Business as usual at Kenya’s Likoni Channel as commuters jostle for space amidst coronavirus pandemic silently grinding Kenya to a halt

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At least 300,000 Kenyans brush past against each other as they jostle for space between 6,000 vehicles every day even as coronavirus silently strangle and grind Kenya to a halt.

As the cabinet secretary, Health Mutahi Kagwe emerges from one televised live address to the nation to the next with latest updates on coronavirus (COVID-19) with number of infected Kenyans 7 so far and government spokesperson, Cyrus Oguna, beseeching Kenyans to avoid crowded areas and brace for more tougher measures, business is normal at Kenya’s busy Likoni channel.

Health CS Mutahi Kagwe gives details on condition of 4 confirmed Coronavirus patients in Kenya
Health CS Mutahi Kagwe gives details on condition of 4 confirmed Coronavirus patients in Kenya

Currently, four ferries namely; MV Likoni, MV Kwale, MV Jambo and MV Kilindini labour past each other packed with commuters breathing hard on each other’s neck between the Mombasa island and the South Coast some 500m-long apart.

Mv Likoni. (business daily)

Operations of the ferries at the Likoni channel are still on at full throttle. One vessel carries between 1,400 and1,600 people and more than 50 vehicles at a go.

This means travellers don’t have the luxury to maintain social distancing as part of precautions against coronavirus.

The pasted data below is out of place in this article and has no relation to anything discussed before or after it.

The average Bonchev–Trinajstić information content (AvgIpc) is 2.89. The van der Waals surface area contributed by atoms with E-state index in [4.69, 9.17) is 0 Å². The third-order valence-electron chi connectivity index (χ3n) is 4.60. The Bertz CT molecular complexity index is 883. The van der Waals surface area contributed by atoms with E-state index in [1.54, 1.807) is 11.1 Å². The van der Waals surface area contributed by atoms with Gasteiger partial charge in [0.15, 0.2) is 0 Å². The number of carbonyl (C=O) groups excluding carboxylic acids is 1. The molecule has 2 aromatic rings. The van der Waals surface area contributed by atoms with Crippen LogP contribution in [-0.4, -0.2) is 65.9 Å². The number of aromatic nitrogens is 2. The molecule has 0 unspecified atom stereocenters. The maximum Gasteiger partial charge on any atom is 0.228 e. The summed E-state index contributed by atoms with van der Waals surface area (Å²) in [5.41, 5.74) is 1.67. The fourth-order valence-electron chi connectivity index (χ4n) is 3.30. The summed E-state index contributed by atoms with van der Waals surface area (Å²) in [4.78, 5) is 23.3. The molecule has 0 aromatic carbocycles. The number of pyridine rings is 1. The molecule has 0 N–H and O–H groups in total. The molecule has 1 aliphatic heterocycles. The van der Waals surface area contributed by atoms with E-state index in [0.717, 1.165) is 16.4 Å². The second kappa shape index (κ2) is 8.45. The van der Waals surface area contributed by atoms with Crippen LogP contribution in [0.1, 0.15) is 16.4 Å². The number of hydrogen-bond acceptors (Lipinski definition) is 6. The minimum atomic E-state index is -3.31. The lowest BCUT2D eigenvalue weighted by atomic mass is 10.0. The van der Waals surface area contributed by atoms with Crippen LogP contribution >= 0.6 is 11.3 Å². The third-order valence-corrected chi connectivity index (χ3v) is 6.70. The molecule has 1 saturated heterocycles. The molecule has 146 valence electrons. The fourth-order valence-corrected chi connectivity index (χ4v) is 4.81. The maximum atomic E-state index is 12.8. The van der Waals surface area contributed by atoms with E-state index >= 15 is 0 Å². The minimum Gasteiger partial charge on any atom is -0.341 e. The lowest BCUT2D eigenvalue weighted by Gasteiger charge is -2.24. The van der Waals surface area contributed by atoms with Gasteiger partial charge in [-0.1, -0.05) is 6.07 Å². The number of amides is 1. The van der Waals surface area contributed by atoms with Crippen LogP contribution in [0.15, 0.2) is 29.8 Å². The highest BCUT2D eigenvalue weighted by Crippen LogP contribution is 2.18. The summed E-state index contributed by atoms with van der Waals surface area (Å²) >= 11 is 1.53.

MV Jambo

Not to be blamed for doing nothing, on Saturday, Mombasa county security committee led by Commissioner Gilbert Kitiyo and Governor Hassan Joho announced that the government will provide hand washing detergents and running water for commuters depending on the old and creaky ferries. At least 100 taps at both sides of the channel to allow commuters to wash their hands before getting in the ferries was in the pipeline as KFS officials and Mombasa County’s public health officials joined hands.

However, come Tuesday morning and water and washing detergents was still not in sight. Instead, the Kenya Ferry Services (KFS) management fumigated the four vessels and said it was one of the measures to deal with the spread of the virus.

Kenya Ferry Services suspend Mv Nyayo and Mv Likoni. (Ferry Kenya)

Left on their own device aboard the ferries, some fearful commuters have only their thin and porous handkerchiefs and scarfs to cover their faces as they fight to keep the deadly coronavirus at bay.

In the same breath, the government has urged the thousands of commuters to bear with it and delays should now be accepted at the crossing, a little sacrifice for the general well being of everyone it said.

“we must do that in order for us to stay safe as a country, because there isn’t a country without people”. said Mr Oguna as quoted by Business Daily, a local publication.

Government spokesman Cyrus Oguna

Clearly ahead of the government, Ferry users’ association chairman Michael Ogwambo called on the government to put thermal scanners at both sides of the channel and screen people who board the vessels.

“Commuters are so much exposed in those ferries yet nothing has been done so far. KFS should take the matter seriously and implement the preventive measures needed,” said Mr Ogwambo.

File image of MV Harambee at the Likoni channel

Meanwhile, the national government while putting a brave face yesterday saw President Uhuru Kenyatta declare Saturday, 21st March as a National Prayer Day for the country amid the Coronavirus Pandemic.

Getting a little jittery, on Tuesday, hundreds of Nairobians flee the city back to the village causing heavy traffic in their wake as they hoped against all odds to stay one step ahead of the coronavirus epidemic and its ripple effects.

SOURCE: pulse.com.gh

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